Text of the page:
I believe that change within the National Football League regarding race is long overdue. In the midst of world-wide protests aimed at ending systemic racism, we are hearing words coming from the NFL that sound enlightened and socially on point.
Recently NFL Commissioner, Rodger Goodell stated that the NFL would recognize Juneteenth as a league holiday. In an internal memo, Goodell commented:
“This year, as we work together as a family and in our communities to combat the racial injustices that remain deeply rooted into the fabric of our society, the NFL will observe Juneteenth on Friday, June 19th as a recognized holiday and our league offices will be closed. It is a day to reflect on our past, but more importantly, consider how each one of us can continue to show up and band together to work toward a better future.”
If you are not aware, Juneteenth is a holiday marking the day Union troops arrived in Texas to announce that the slaves were free. This took place in 1865, two years after the Emancipation Proclamation declared the end of slavery.
The Juneteenth announcement comes on the heels of Goodell’s statement released after NFL players published an independent video, requesting the NFL speak out and condemn systemic racism. In what some members of the media call a ‘strong statement’, Goodell offers condolences to the families of George Floyd, Breonna Taylor, Ahmaud Arbery and others who “have endured police brutality”. Goodell goes on to say the NFL condemns oppression and systemic racism and admits that the NFL was “wrong for not listening” the players who attempted to call attention to brutality and racism in the past.
Goodell’s statement sounds very much like the words NFL players asked to hear in their video:
“On behalf of the National Football League, this is what we, the players, would like to hear you state: ‘We, the National Football League, condemn racism and the systematic oppression of black people. We, the National Football League, admit wrong in silencing our players from peacefully protesting. We, the National Football League, believe Black Lives Matter.”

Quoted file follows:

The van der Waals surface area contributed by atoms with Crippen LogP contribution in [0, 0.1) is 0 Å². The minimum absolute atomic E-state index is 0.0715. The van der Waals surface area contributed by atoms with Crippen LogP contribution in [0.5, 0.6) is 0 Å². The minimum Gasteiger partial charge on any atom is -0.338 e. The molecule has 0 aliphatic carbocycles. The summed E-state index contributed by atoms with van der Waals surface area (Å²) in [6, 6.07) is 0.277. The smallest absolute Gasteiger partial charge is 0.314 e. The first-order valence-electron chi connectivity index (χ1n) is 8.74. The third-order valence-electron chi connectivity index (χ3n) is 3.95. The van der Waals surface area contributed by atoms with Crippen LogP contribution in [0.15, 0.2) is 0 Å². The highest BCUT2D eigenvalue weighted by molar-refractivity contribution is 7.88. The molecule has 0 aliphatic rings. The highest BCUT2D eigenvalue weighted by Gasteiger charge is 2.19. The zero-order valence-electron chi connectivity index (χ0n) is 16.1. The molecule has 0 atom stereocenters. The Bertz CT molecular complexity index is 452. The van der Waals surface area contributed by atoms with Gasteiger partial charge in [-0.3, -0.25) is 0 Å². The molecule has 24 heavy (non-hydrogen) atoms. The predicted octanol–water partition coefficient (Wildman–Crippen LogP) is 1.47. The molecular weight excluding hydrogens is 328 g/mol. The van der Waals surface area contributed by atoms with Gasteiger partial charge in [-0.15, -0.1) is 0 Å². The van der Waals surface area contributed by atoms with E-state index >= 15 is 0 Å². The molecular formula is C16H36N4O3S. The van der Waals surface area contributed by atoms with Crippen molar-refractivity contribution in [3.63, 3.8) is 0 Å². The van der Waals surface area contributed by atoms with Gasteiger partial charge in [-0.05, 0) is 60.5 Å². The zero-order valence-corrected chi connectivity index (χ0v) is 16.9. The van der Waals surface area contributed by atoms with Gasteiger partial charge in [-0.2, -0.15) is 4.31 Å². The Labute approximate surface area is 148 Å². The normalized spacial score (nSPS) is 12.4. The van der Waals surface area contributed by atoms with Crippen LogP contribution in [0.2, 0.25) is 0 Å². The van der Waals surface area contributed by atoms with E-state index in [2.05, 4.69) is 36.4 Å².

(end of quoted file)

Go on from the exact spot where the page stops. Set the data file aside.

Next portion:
This makes Goodell’s comments seem more like parroting to pacify than taking a stance.
We need to remember that the NFL did much more than fail to listen to the protests of its players. The meaning of taking a knee during the National Anthem was mangled and misconstrued. The twisting of facts came from President Donald Trump, who famously called the players who knelt in protest “sons-of-bitches” and promoted accusations of players disrespecting the flag, the military, and the nation.
The divisive propaganda fueled strife and led to the NFL banning kneeling during the anthem unless the players were behind closed doors. Players who disregarded this edict would face fines. All of which goes against the NFLPA’s collective bargaining agreement at the time.
I sincerely wish I could believe there were a few scraps of sincerity behind Goodell’s words when he says, “I personally protest with you.” Unfortunately, Goodell follows that statement with what may be the crux of the matter for the NFL. “Without black players, there would be no National Football League.” The statement is painfully obvious. It points to the fact that the NFL is backed into a corner and needs a way to appease those who are rightfully angry.
I will admit that in my enthusiasm for the sport of football and the players, I frequently lose sight of the business end of the NFL. Of all the professional sports leagues, it is the NFL who persistently shows itself to have little regard for its players. Given the league’s history, I think it is fair to ask if this is the NFL mouthing platitudes and tossing cash at organizations aimed at righting deeply rooted wrongs?
The ever-wise Bob Dylan cautioned writers to keep our “eyes wide” and “don’t speak too soon for the wheel’s still in spin.” Forgive my veiled cynicism as I try to follow Dylan’s advice. The best I can say is I hope the statements mean times are changing.